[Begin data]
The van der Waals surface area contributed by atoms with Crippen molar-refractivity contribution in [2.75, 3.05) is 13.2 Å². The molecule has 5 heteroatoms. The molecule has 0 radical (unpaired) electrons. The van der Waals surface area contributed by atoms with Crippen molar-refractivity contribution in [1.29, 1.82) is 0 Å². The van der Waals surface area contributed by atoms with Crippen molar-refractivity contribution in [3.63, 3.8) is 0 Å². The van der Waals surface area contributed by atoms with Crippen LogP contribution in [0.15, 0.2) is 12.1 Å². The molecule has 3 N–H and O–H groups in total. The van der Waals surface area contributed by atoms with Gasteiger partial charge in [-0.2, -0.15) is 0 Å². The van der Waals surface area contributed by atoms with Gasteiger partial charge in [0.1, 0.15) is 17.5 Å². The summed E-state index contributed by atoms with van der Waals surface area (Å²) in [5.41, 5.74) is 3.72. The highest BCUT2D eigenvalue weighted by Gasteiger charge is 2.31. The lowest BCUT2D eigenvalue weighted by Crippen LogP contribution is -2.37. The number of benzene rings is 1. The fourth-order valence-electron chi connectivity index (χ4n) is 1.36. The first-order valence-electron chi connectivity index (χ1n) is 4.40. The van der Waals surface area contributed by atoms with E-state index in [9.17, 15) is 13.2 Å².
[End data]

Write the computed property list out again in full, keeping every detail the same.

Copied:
The van der Waals surface area contributed by atoms with Crippen molar-refractivity contribution in [2.75, 3.05) is 13.2 Å². The molecule has 5 heteroatoms. The molecule has 0 radical (unpaired) electrons. The van der Waals surface area contributed by atoms with Crippen molar-refractivity contribution in [1.29, 1.82) is 0 Å². The van der Waals surface area contributed by atoms with Crippen molar-refractivity contribution in [3.63, 3.8) is 0 Å². The van der Waals surface area contributed by atoms with Crippen LogP contribution in [0.15, 0.2) is 12.1 Å². The molecule has 3 N–H and O–H groups in total. The van der Waals surface area contributed by atoms with Gasteiger partial charge in [-0.2, -0.15) is 0 Å². The van der Waals surface area contributed by atoms with Gasteiger partial charge in [0.1, 0.15) is 17.5 Å². The summed E-state index contributed by atoms with van der Waals surface area (Å²) in [5.41, 5.74) is 3.72. The highest BCUT2D eigenvalue weighted by Gasteiger charge is 2.31. The lowest BCUT2D eigenvalue weighted by Crippen LogP contribution is -2.37. The number of benzene rings is 1. The fourth-order valence-electron chi connectivity index (χ4n) is 1.36. The first-order valence-electron chi connectivity index (χ1n) is 4.40. The van der Waals surface area contributed by atoms with E-state index in [9.17, 15) is 13.2 Å².